Patent information sites like Patently Apple (which covers Apple’s patent and trademark activity) remind us that patents often point toward larger strategies, or sets of strategies, beyond the details of the patent itself. Such patent-fueled strategies can have powerful downstream effects on competing brands in the same or adjacent markets. That’s why every brand sharpens its competitive analysis at the substrate (patent) level. My rule of thumb (erring on the conservative side) is that “Today’s patents are tomorrow’s brand strategies.” From a brand perspective, a patent can mark a potential path toward a new kind of customer, in a new customer platform, in a new market.
For the patent illustrated above, see Patently Apple’s full discussion here. The comments are informative.
Which way does this patent point?
While a site like Patently Apple is no substitute for in-depth competitive analysis, it may sometimes reveal the strategic brand intent behind new patent activity. In reviewing a patent, one might ask these questions: What new kind of customer could this patent create? What’s the intended platform? What customer dots does it connect? Can it lead to a new level of customer experience? Could it change the current customer context and in so doing change the game for current market players? What new market(s) might it create?
It’s the customer inside the patent that counts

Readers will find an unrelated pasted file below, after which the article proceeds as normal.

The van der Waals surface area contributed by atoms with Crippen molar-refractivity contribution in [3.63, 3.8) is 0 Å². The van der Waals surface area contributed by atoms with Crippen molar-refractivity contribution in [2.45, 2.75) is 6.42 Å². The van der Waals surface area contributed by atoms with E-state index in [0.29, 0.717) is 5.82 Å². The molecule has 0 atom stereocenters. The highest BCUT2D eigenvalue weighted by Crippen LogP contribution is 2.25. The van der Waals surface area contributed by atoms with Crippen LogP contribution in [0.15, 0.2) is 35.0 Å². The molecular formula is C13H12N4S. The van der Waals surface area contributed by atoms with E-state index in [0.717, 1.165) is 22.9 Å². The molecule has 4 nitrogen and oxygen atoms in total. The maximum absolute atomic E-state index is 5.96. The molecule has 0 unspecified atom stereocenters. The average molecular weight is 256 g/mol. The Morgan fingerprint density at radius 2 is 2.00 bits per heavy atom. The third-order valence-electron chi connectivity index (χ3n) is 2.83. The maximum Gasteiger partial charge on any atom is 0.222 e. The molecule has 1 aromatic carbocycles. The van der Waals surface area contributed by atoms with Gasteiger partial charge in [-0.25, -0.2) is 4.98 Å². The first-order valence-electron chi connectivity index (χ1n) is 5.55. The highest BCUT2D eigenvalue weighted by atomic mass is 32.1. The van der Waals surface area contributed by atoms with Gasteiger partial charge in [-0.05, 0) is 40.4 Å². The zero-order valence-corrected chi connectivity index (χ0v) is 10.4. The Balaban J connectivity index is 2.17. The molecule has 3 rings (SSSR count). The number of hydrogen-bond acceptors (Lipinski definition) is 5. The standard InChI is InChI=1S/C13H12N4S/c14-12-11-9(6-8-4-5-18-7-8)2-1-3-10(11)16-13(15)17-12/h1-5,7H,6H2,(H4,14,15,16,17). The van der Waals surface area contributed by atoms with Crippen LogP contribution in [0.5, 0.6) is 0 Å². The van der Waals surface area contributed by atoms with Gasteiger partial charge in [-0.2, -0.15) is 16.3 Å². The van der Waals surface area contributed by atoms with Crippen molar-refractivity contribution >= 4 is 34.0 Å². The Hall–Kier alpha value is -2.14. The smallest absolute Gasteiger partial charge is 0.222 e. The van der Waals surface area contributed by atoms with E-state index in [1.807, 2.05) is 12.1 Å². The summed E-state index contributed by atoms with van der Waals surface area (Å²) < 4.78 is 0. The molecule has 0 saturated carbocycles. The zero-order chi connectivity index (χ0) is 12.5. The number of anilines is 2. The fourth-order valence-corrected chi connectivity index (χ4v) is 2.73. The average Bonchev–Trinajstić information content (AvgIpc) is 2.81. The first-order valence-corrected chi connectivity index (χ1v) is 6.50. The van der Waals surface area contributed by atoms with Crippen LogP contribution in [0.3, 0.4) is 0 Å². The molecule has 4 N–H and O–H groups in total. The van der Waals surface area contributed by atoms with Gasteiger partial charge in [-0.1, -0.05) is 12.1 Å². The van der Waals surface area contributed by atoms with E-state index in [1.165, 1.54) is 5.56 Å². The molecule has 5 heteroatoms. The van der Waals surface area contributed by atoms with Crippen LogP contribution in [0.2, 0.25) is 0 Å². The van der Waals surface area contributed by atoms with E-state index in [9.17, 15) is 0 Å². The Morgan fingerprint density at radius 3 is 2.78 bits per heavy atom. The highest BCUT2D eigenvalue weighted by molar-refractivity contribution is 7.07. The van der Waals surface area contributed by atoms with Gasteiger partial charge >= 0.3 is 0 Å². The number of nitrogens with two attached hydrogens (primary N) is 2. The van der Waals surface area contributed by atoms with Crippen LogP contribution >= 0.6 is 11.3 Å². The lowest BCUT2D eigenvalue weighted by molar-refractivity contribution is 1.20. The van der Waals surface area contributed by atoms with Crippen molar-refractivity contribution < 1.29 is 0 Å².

From a brand perspective, it’s the (latent) customer inside the patent that counts. In the best of worlds, a patent would be conceived and executed within a strategy of brand innovation, so that the patent protects a unique domain of customer creation. In effect, the patent is the legal launch of a new kind of customer.
It also should be noted that sometimes the latent customer inside a patent may not be apparent to the patent applicant. This leaves the door open for competitors with better customer vision.
Mapping patents to a customer canvas
The real challenge in a brand analysis of patents comes in mapping patents to a forward-focused customer canvas, one containing different models of newly-empowered customers that the patent(s) might create. It’s always exciting when a patent points toward a new kind of customer beyond the conventional marketing model, where the patent itself is but one tiny step in a far-reaching roadmap—or better yet, brand journey.